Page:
Let's Learn Literary Techniques and Terms!

Discussion in 'THREAD ARCHIVES' started by Kitti, Mar 6, 2012.

  1. [SIZE=+1]Literary Terms and Techniques are important to understanding elements of poetry, novels, and even roleplay posts. Understanding them and being aware can help you use these effectively in your own writing. That's why I've decided to make a guide here with references and as much example as possible!

    Read and enjoy! [/SIZE]

    • Allegory
      Definition: A figurative work in which a surface narrative carries a secondary, symbolic or metaphorical meaning.

      Kitti's Explanation: Often without actually telling the reader that it is being done, the author of the work is writing in multiple layers. The surface layer is the actual words, the text that you are reading, but there is more meaning to it than what you actually see. An allegory is writing about a different situation than this surface layer. This is one of the words that's easiest to understand with examples.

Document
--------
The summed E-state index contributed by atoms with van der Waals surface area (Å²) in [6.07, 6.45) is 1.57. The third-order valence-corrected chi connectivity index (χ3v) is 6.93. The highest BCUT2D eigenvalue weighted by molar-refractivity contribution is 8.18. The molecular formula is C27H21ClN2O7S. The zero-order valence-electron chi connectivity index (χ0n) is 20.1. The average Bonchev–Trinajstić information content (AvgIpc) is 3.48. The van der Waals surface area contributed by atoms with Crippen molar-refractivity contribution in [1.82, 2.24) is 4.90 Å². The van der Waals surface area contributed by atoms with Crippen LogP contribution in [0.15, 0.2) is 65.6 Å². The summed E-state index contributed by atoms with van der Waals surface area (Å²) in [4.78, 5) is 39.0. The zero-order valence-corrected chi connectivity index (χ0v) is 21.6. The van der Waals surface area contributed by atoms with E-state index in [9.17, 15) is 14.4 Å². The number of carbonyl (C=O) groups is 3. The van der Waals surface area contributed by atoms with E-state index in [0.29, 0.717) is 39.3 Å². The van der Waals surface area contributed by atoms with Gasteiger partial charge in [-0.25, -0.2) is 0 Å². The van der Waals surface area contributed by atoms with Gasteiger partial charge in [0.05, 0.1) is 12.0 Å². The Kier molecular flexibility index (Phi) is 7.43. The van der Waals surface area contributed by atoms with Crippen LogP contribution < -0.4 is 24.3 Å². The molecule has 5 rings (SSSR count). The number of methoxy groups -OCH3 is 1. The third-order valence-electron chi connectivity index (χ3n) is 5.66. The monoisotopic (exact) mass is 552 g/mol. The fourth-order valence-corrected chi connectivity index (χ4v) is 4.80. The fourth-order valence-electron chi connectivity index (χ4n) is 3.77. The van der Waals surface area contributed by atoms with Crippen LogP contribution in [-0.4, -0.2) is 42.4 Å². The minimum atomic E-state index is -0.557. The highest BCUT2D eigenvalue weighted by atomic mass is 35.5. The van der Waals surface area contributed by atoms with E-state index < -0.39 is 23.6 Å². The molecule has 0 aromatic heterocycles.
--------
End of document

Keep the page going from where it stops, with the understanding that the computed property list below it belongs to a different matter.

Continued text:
Examples: George Orwell's Animal Farm is one of the best known allegorical novels. The surface layer is the animal farm and if you don't look further than that, you'll miss the point of the story and it will seem rather silly! The allegory, beneath the surface layer, is the animals who embody aspects of the Russian Revolution. Even though Orwell doesn't say as much in the novel, it is easy to place his "fictional" characters as actual figures. For instance, the initial farmer, Mr. Jones in the novel, has several qualities associated with Czar Nicholas II and the events that befall Mr. Jones can be associated easily with the displacement of the Czar from his "farm", Russian leadership.

    • Dynamic Character
      Definition: A character who changes by the end of the story, learning something that changes him or her in a permanent way.